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EuroCham: Banning motorbikes may not cut traffic congestion

Released at: 15:10, 13/12/2017

EuroCham: Banning motorbikes may not cut traffic congestion

The Vietnam Business Forum 2017 (Photo: VGP)

Removing motorbikes from streets not sufficient to address country's congestion woes, according to EuroCham report presented at Vietnam Business Forum on December 12.

by Duy Anh

For the European Chamber of Commerce in Vietnam (EuroCham), banning motorbikes from Vietnam’s streets may not be an effective solution to fight traffic congestion as perhaps now and maybe ten years in the future, infrastructure and public transport in Vietnam’s major cities will not meet transport demand.

Hanoi officials in July announced a ban on motorbikes by 2030, a move that is supposed to ease traffic jams and limit accidents on the city’s roads. The Hanoi People’s Council said it will improve public transport in the meantime, with half of the city’s 7 million people expected to use it by 2030 as opposed to the current 12 per cent.

Cars may be a symbol of wealth in a country where the average annual income is expected to reach $2,400 this year, but motorbikes, with their convenience, have been a part of people’s daily lives and become the most economical solution given Hanoi and Ho Chi Minh City’s narrow streets. The ban, therefore, would cause a great many difficulties and inconvenience for urban residents, according to a EuroCham report presented to the Vietnam Business Forum (VBF) 2017 held on December 12 in Hanoi.

Hanoi’s nightmare is hardly unique compared to its regional peers, and neither is its motorbike ban. Lessons can be learned from Indonesia, where a motorbike ban in Jakarta was met with a public backlash and was eventually scrapped by the government due to inadequate infrastructure and public transport.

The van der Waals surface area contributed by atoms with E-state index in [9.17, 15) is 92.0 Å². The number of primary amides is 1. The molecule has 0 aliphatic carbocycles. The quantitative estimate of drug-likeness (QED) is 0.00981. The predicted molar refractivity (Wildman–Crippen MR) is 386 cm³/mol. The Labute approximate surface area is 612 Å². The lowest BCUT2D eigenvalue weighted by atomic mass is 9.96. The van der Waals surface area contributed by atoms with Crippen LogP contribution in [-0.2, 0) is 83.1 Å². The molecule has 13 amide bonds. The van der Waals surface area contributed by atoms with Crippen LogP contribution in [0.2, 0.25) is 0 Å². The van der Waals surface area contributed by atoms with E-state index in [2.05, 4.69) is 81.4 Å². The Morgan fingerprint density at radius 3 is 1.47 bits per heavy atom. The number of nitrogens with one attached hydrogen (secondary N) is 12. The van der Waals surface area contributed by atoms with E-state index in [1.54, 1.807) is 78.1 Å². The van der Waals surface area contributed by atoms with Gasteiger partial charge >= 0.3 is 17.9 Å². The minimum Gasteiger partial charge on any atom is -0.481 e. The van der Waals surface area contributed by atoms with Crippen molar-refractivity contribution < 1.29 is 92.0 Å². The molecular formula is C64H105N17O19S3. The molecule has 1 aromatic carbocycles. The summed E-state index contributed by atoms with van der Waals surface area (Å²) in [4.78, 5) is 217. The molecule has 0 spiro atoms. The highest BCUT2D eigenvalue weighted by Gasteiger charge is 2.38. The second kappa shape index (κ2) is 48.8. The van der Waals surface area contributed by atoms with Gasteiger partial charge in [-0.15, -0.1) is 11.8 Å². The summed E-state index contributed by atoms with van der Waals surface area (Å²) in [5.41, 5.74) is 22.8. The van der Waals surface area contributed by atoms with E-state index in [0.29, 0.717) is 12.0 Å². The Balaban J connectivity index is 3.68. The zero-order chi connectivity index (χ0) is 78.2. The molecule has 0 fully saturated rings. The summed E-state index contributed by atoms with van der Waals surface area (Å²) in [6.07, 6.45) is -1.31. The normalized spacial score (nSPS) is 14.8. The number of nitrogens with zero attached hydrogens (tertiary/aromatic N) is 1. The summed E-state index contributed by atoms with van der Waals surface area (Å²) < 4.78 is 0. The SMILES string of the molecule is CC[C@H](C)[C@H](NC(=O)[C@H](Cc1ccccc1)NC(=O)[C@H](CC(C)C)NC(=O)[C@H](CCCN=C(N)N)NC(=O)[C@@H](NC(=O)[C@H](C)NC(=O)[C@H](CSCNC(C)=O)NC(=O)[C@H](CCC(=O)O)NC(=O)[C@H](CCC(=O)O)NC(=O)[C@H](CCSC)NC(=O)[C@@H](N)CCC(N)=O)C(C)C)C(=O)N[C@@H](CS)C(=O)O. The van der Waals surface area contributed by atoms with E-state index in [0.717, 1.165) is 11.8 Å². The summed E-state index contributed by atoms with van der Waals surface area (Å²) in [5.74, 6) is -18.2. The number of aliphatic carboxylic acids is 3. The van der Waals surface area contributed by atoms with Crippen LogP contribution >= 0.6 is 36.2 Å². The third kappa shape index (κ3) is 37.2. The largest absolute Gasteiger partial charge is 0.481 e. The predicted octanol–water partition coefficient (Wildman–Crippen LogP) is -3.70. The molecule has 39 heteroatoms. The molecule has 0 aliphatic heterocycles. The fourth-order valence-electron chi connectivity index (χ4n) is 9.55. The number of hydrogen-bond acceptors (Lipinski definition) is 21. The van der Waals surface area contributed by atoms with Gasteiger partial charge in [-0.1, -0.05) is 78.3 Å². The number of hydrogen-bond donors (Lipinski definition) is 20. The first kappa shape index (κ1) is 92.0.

Such a ban may also cause huge challenges for the country’s motorbike manufacturing industry. “Over the last ten years, the industry has made long-term investments in Vietnam for both the local market and exports, contributing significantly to the country’s socioeconomic development through tax payments and job creation in provinces,” EuroCham noted.

To resolve traffic congestion, pollution, and traffic accidents in large cities, rather than banning motorbikes, “we suggest the government conduct research and study Taiwan’s success, where improved public transport, transport infrastructure, and motorbikes were synchronously combined,” it added.

There also needs to be a comprehensive study of the impact on people daily lives when introducing such as ban, to avoid negative economic consequences. The government may need to manage or ban only outdated motorbikes that cause pollution. “India may be an example, as motorbikes older than 20 years are banned, and plans are in place to enhance people awareness regarding transport safety and regulations,” the report stated.

For now, improvements in Hanoi’s public transport may come later than expected. Just this week, the main contractor of the capital’s first urban railway line, running from Cat Linh to Ha Dong, suggested pushing back the project’s completion to late 2018. This would result in an eleven-month delay compared to the previously proposed schedule, which would have seen test runs in October this year and operations begin by mid-2018.

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